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If you’re feeling a bit groggy and sleep-deprived, buck up. You’re probably getting more sleep than you used to get.

According to a Washington Post analysis of American Time Use Survey 2019-2022 data, Americans are getting more sleep than at any point in the last 20 years, “a trend that accelerated during the pandemic,” the news company reported.

“An individual in the United States gained 10 minutes of sleep per day, on average, between 2019 and 2022, according to data from the American Time Use Survey. That’s a meaningful increase, even at the individual level, sleep experts said. But those extra moments of counting sheep weren’t evenly shared. The biggest sleep gains were seen in younger adults between the ages of 25 and 34, men of all ages and people without children.”

The Post’s article lets you put what time you went to bed and when you got up, as well as your age and gender into its interactive graphic to see how you compare to your peers.

The challenge is that time to bed doesn’t account for the time it takes to go to sleep — and the time use survey is not as good as polysomnography, which tracks actual sleep and breaks it into components like deep sleep or dozing. So the Post acknowledges the bedtime data is off by a bit, but notes that it “still provides a consistent and robust look at sleep trends across populations.”

Among the findings:

Teens and young adults, ages 15-24, sleep more than older people every day of the week.

Women sleep more than men.

People tend to sleep more on weekends and holidays than weekdays.

Folks in prime parenting years, ages 35-54, get the least sleep on average.

The analysis shows that the gap between youths and young adults to age 34 is narrowing. And men gained 15 minutes of sleep a night between 2019 and 2022 compared to women, who gained just nine minutes.

What we know about sleep

In March, Deseret News published a “Guide to Sleep from A to Zzzs, compiling important factors about a vital health necessity. Sleep is crucial. As many as 70 million Americans have sleep disorders and fully 1 in 3 don’t get as much sleep as they should.

Gallup in 2022 put the cost of lost productivity at about $44.6 billion in the United States alone due to sleep issues.

Life-giving things happen in sleep that boost well-being and benefit actual mental and physical health. Memories consolidate, what you learned settles in for the duration and your cognitive function improves. Behavior problems and academic performance in kids are linked to poor sleep quality or inadequate duration. Inadequate sleep boosts the chance of diabetes, obesity, high blood pressure, depression, cardiovascular disease, lower sex drive, poor immune system response and other problems, including premature death.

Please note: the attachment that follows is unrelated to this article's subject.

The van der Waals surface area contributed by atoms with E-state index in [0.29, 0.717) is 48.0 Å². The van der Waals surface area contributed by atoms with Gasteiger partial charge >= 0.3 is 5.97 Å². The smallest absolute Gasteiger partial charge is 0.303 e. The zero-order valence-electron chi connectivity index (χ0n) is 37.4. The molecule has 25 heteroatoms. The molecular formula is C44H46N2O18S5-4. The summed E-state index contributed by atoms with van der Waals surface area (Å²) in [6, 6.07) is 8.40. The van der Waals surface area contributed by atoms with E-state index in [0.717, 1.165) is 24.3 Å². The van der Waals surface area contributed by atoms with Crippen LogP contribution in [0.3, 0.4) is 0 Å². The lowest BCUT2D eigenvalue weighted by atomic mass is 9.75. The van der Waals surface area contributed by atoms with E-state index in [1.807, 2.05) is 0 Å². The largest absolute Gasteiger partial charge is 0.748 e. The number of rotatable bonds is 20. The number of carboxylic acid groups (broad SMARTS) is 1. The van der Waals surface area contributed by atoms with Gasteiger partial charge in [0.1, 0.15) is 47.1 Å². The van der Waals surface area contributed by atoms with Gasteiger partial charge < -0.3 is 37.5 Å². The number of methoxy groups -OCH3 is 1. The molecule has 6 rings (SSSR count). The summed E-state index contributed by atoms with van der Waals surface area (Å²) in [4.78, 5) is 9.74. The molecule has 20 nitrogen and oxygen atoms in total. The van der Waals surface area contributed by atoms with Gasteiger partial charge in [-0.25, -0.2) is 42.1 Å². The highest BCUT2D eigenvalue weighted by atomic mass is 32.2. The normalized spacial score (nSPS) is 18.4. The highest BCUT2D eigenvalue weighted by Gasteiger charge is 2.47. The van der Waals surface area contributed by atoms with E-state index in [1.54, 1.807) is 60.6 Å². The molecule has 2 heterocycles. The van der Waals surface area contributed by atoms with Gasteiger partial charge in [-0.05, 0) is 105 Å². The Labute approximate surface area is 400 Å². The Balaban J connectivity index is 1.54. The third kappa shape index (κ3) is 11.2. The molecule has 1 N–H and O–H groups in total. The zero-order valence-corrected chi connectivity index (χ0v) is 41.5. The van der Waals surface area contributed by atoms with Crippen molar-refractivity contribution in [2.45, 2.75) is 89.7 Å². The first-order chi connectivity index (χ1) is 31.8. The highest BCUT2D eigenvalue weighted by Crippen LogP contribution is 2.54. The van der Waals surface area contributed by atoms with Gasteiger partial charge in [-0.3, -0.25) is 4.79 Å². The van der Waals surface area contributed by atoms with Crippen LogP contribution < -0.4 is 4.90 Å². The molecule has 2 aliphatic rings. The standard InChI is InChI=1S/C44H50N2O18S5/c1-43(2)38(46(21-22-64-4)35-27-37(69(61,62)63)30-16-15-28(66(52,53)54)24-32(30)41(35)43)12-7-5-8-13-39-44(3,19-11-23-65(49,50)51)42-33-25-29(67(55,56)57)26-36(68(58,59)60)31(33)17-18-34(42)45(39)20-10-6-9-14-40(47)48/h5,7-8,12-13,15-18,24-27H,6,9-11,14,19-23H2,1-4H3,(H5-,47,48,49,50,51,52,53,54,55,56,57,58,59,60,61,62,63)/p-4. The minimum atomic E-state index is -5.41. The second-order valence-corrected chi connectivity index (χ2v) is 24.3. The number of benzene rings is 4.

While it varies a bit by the individual, sleep needs are somewhat standard. Per the article, “Most adults need seven to nine hours of sleep a night; most experts call seven the minimum. Teens need eight to 10 hours, while older adults need seven to eight. Young school-age kids need nine to 12 hours, while toddlers need 10 to 13. Babies may sleep two-thirds of the time, while kids through age 2 should sleep 11 to 14 hours.”

And you can’t make up for chronic sleep deprivation by sleeping in on the weekend. There aren’t enough hours available. But naps — between 20 and 40 minutes — aren’t a bad idea to perk yourself up if you’re short-term sleep-deprived.

The best sleep trick for long life, by the way, is going to bed and getting up at the same time. If you can only manage one of them consistently, choose getting up on a regular schedule. That trumps sleep quality and duration, studies suggest.

A few tips for better sleep

Advice abounds for getting better sleep. Here are a few favorites:

  • Make sure where you sleep is comfortable, quiet and dark.
  • Don’t drink alcohol or caffeine late in the day.
  • Have bedtime and awakening routines that help your body figure out that sleep and wake times are important.
  • Consider yoga or meditation before bed.

You can find other tips in the Deseret News sleep guide.

Do you think you may suffer from Sleep Issues and live in Florida, California or New York?

If so, please consider scheduling a proper virtual online Sleep Disorder and Anxiety diagnosis with one of our physicians. Although we have an online ADHD and Anxiety diagnosis tool, a proper diagnosis from a Board-Certified Medical Doctor will help you know for sure. If appropriate, a customized treatment program will be recommended at the conclusion of that initial visit.

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